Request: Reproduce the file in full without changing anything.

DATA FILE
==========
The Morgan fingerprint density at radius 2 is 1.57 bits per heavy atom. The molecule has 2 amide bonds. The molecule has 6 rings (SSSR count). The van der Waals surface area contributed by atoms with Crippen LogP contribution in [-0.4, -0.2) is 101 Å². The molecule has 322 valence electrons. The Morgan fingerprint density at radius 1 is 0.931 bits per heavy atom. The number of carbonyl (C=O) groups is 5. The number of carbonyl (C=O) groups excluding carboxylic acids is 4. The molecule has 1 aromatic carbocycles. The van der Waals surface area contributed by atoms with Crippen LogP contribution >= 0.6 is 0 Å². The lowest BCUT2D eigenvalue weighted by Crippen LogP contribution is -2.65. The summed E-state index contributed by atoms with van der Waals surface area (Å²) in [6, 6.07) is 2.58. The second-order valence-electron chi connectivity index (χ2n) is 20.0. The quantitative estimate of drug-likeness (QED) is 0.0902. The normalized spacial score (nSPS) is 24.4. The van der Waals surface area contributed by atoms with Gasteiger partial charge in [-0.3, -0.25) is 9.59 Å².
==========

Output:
The Morgan fingerprint density at radius 2 is 1.57 bits per heavy atom. The molecule has 2 amide bonds. The molecule has 6 rings (SSSR count). The van der Waals surface area contributed by atoms with Crippen LogP contribution in [-0.4, -0.2) is 101 Å². The molecule has 322 valence electrons. The Morgan fingerprint density at radius 1 is 0.931 bits per heavy atom. The number of carbonyl (C=O) groups is 5. The number of carbonyl (C=O) groups excluding carboxylic acids is 4. The molecule has 1 aromatic carbocycles. The van der Waals surface area contributed by atoms with Crippen LogP contribution >= 0.6 is 0 Å². The lowest BCUT2D eigenvalue weighted by Crippen LogP contribution is -2.65. The summed E-state index contributed by atoms with van der Waals surface area (Å²) in [6, 6.07) is 2.58. The second-order valence-electron chi connectivity index (χ2n) is 20.0. The quantitative estimate of drug-likeness (QED) is 0.0902. The normalized spacial score (nSPS) is 24.4. The van der Waals surface area contributed by atoms with Gasteiger partial charge in [-0.3, -0.25) is 9.59 Å².